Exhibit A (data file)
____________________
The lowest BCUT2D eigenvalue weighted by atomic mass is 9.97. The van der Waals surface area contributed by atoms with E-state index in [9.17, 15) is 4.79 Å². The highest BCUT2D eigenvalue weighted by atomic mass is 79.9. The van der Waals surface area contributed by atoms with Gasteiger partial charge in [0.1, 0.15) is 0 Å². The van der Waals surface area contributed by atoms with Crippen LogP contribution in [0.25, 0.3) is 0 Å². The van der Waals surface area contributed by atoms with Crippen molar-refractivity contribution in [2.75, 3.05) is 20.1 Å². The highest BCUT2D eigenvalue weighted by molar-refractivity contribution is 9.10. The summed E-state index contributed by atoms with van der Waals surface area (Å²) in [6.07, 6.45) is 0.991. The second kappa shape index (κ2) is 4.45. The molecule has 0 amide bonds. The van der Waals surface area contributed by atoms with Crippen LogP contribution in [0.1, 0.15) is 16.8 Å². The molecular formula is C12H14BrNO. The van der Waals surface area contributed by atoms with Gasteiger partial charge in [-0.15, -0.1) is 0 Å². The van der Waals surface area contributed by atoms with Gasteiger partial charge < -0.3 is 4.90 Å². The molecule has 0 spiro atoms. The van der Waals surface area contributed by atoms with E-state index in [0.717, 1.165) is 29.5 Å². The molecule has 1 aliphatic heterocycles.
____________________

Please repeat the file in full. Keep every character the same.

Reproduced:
The lowest BCUT2D eigenvalue weighted by atomic mass is 9.97. The van der Waals surface area contributed by atoms with E-state index in [9.17, 15) is 4.79 Å². The highest BCUT2D eigenvalue weighted by atomic mass is 79.9. The van der Waals surface area contributed by atoms with Gasteiger partial charge in [0.1, 0.15) is 0 Å². The van der Waals surface area contributed by atoms with Crippen LogP contribution in [0.25, 0.3) is 0 Å². The van der Waals surface area contributed by atoms with Crippen molar-refractivity contribution in [2.75, 3.05) is 20.1 Å². The highest BCUT2D eigenvalue weighted by molar-refractivity contribution is 9.10. The summed E-state index contributed by atoms with van der Waals surface area (Å²) in [6.07, 6.45) is 0.991. The second kappa shape index (κ2) is 4.45. The molecule has 0 amide bonds. The van der Waals surface area contributed by atoms with Crippen LogP contribution in [0.1, 0.15) is 16.8 Å². The molecular formula is C12H14BrNO. The van der Waals surface area contributed by atoms with Gasteiger partial charge in [-0.15, -0.1) is 0 Å². The van der Waals surface area contributed by atoms with Gasteiger partial charge < -0.3 is 4.90 Å². The molecule has 0 spiro atoms. The van der Waals surface area contributed by atoms with E-state index in [0.717, 1.165) is 29.5 Å². The molecule has 1 aliphatic heterocycles.